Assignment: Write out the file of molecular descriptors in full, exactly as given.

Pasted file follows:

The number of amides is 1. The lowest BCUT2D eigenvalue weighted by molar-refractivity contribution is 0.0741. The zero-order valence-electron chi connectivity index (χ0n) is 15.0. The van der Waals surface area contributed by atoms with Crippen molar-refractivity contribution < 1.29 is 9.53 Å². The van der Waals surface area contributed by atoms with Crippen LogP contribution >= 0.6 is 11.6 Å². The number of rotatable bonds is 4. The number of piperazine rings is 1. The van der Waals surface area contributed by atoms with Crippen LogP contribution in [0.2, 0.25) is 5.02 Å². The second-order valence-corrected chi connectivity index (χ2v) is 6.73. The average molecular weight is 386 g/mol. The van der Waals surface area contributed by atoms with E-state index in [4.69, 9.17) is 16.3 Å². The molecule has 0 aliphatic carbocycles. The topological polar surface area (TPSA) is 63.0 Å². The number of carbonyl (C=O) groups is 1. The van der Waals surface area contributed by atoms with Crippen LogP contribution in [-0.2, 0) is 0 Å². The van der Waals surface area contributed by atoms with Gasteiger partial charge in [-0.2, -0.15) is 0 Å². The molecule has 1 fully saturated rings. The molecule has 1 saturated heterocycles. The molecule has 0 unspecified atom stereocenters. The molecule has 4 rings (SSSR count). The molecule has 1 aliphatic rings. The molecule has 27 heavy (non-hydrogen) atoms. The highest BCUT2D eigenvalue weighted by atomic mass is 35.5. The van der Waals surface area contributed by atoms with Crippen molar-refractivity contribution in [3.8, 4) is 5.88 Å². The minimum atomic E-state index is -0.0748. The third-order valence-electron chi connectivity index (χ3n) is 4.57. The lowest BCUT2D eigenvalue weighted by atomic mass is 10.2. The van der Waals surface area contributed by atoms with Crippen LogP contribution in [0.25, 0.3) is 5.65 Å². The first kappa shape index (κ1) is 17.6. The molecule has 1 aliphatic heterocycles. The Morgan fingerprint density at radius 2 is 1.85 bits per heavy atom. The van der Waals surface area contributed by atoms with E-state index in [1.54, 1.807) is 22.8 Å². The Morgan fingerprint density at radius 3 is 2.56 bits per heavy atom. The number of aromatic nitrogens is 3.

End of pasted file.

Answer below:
The number of amides is 1. The lowest BCUT2D eigenvalue weighted by molar-refractivity contribution is 0.0741. The zero-order valence-electron chi connectivity index (χ0n) is 15.0. The van der Waals surface area contributed by atoms with Crippen molar-refractivity contribution < 1.29 is 9.53 Å². The van der Waals surface area contributed by atoms with Crippen LogP contribution >= 0.6 is 11.6 Å². The number of rotatable bonds is 4. The number of piperazine rings is 1. The van der Waals surface area contributed by atoms with Crippen LogP contribution in [0.2, 0.25) is 5.02 Å². The second-order valence-corrected chi connectivity index (χ2v) is 6.73. The average molecular weight is 386 g/mol. The van der Waals surface area contributed by atoms with E-state index in [4.69, 9.17) is 16.3 Å². The molecule has 0 aliphatic carbocycles. The topological polar surface area (TPSA) is 63.0 Å². The number of carbonyl (C=O) groups is 1. The van der Waals surface area contributed by atoms with Crippen LogP contribution in [-0.2, 0) is 0 Å². The van der Waals surface area contributed by atoms with Gasteiger partial charge in [-0.2, -0.15) is 0 Å². The molecule has 1 fully saturated rings. The molecule has 1 saturated heterocycles. The molecule has 0 unspecified atom stereocenters. The molecule has 4 rings (SSSR count). The molecule has 1 aliphatic rings. The molecule has 27 heavy (non-hydrogen) atoms. The highest BCUT2D eigenvalue weighted by atomic mass is 35.5. The van der Waals surface area contributed by atoms with Crippen molar-refractivity contribution in [3.8, 4) is 5.88 Å². The minimum atomic E-state index is -0.0748. The third-order valence-electron chi connectivity index (χ3n) is 4.57. The lowest BCUT2D eigenvalue weighted by atomic mass is 10.2. The van der Waals surface area contributed by atoms with Crippen LogP contribution in [0.25, 0.3) is 5.65 Å². The first kappa shape index (κ1) is 17.6. The molecule has 1 aliphatic heterocycles. The Morgan fingerprint density at radius 2 is 1.85 bits per heavy atom. The van der Waals surface area contributed by atoms with E-state index in [1.54, 1.807) is 22.8 Å². The Morgan fingerprint density at radius 3 is 2.56 bits per heavy atom. The number of aromatic nitrogens is 3.